Another day, more articles about Millennials. Where are the articles for Gen-Xers? We’re out here and about to be the group that has to lead Millennials and the generation after them in the business world.
Consider that the last of the Baby Boomers will be retiring in the next 10 years. Stack that on top of Gen-Xers that have gained corporate and managerial experience over the last 10 years. Sure, there are Millennials out there that will make (or already are) great managers, too, but Gen-X has the experience to hit the ground running.
Let’s get one thing out of the way, a generation does not define an individual. There are large swaths of individuals in each generations that do meet these profiles though.
The Work/Life balance for Millennials is about satisfaction. They crave both professional and personal fulfillment. If they need fewer hours and less pay to get there, they will get it sorted out through creativity and remote access. To them, their life experience is worth as much as the money they earn.
Consider that Millennials are ditching high cost items, like cars and houses, things that Baby Boomers and Gen-Xers have always taken for granted as necessities.
Perhaps it is because Millennials have witnessed their parents work like crazy and get little in return, or worse buried in debt, in their non-work life.
Millennial Philosophy: Work to Live!
For Gen-Xers, Work/Life balance is about taking financial care of their families. Not only do they have kids, but they are taking care of their aging parents, who are going to live for quite a long time (this will eventually be a Millennial problem too, eventually). They do value their family, but feel that they are better served through hard work and financial responsibility.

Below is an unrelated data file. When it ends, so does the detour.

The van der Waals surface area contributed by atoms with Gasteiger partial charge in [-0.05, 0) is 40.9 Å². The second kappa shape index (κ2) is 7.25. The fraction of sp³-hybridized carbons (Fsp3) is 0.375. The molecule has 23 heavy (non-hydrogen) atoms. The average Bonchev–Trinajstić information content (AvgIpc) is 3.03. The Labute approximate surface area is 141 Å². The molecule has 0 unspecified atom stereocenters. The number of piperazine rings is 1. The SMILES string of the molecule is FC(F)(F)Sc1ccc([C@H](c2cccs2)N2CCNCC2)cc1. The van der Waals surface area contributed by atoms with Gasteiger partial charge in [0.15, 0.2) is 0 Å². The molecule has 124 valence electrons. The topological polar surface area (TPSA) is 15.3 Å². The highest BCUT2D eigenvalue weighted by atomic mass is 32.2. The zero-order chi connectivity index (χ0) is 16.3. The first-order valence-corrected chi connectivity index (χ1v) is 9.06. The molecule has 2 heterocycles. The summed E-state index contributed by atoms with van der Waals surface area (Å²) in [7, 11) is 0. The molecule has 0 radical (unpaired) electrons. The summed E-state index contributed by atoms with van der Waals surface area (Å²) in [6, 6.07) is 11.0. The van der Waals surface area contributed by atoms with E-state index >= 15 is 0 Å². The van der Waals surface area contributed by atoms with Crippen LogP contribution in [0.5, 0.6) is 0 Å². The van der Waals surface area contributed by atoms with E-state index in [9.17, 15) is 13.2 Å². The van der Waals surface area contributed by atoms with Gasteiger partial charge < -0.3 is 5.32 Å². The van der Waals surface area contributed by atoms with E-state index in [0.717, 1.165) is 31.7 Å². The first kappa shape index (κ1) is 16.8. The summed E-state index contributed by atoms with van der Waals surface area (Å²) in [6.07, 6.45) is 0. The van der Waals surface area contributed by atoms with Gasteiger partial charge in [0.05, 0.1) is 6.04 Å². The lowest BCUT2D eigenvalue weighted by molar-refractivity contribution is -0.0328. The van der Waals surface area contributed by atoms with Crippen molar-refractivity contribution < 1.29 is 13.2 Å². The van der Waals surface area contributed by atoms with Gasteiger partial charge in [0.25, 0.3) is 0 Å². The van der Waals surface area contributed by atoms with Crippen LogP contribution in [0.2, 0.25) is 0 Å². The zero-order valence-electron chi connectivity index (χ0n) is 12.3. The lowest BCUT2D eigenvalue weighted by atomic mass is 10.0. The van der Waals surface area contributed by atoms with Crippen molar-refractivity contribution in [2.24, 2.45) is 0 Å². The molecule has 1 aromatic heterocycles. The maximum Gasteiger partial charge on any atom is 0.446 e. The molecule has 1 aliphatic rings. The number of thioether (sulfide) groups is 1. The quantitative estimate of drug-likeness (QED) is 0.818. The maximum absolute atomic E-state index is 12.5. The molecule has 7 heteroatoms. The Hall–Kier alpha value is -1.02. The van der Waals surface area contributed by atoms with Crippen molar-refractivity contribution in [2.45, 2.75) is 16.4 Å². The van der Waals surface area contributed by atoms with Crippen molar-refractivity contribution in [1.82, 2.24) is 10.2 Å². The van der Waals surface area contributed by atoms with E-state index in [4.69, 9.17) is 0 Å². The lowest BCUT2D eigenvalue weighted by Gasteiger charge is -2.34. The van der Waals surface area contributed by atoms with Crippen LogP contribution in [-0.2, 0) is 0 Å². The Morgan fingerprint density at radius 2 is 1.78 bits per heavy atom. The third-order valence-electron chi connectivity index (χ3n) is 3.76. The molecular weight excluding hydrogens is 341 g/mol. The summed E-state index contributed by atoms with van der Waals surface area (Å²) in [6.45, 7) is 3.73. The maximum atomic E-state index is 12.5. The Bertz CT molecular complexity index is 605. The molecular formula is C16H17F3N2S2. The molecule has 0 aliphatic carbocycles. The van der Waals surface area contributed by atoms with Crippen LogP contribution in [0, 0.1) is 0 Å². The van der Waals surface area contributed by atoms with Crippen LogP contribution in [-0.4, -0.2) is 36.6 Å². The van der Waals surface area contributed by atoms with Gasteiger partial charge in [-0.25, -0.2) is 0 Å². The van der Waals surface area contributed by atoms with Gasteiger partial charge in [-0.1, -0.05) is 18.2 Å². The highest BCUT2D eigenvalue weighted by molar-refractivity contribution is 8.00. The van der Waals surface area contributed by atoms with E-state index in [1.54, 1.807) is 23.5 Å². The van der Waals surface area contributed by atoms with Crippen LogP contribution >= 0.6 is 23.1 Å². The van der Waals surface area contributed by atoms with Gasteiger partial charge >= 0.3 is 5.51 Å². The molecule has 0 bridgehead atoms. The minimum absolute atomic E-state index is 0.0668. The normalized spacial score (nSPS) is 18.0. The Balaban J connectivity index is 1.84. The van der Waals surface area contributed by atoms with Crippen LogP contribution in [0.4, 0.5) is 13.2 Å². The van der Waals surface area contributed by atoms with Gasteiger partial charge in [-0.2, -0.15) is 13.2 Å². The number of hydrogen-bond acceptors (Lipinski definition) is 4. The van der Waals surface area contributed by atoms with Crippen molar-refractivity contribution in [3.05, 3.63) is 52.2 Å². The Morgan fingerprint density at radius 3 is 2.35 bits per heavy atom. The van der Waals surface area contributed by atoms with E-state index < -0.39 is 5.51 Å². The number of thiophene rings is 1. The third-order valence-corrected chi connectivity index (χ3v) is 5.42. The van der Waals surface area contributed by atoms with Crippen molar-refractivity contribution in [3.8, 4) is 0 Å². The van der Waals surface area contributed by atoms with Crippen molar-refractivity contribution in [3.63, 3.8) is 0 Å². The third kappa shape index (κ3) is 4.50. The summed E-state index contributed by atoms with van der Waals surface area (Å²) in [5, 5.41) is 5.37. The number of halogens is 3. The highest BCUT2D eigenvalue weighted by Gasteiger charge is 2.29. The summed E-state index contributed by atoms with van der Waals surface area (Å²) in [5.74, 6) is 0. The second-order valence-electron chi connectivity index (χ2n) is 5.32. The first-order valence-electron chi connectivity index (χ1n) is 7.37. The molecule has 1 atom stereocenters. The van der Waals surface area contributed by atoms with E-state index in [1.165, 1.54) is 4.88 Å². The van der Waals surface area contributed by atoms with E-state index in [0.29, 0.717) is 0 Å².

Gen-Xers grew up with ‘greed is good’ and, having lost a TON of money over the years, they’re still trying to gain that financial security. Due to the Baby Boomers’ strong work ethic, they take the punches and just keep going.
Gen-Xer Philosophy: Live to Work!
What is Gen-X Thinking?
As a member of Gen-X, I can see the appeal in the Millennial philosophy. For me, my career is a race to stay ahead to ensure my family has the financial security to send 3 kids to college (all will overlap for at least for 1 year) while making sure I can take care of my parents, who are close to retirement.
A lot of Gen-Xers are so far down this path that they can’t stop. They’ve purchased homes and bought into the same American dream that our parents help set up. So, now what are they to do?
Here’s what it comes down to. Gen-X is seeing how the Millenials operate and realizing that the work struggle isn’t the legacy we want to leave our families. We’re picking up the same tools as Millennials and leveraging them to give us a flexible work experience. All of this is while maintaining and improving our results at work.
The Downfall of the Flexible Work Movement
The one thing that will kill off this movement though is same thing that will kill it off for the Millennials. Employers need to recognize that, in some cases where the job (and person) can handle it, working remotely is just as effective as working in the office. Of course, some companies can’t seem to figure out even how to have remote offices!
I’ve seen flexible and remote work in my own industry. In IT, you don’t have to be in front of a server to manage it. The cloud and global accessibility has hastened this argument. Since IT folks are highly technical, we’ve embraced collaboration tools to work remotely from the rest of our team. As a manager of a global team, I’ve been able to be effective without ever meeting half of my team in person.
Millennials have led the charge for a better Work/Life balance, but Gen-X is adopting their methodologies. As Gen-X move into leadership roles, expect more flexible and results oriented initiatives. On the flip side, they will ask for accountability, otherwise the model falls apart.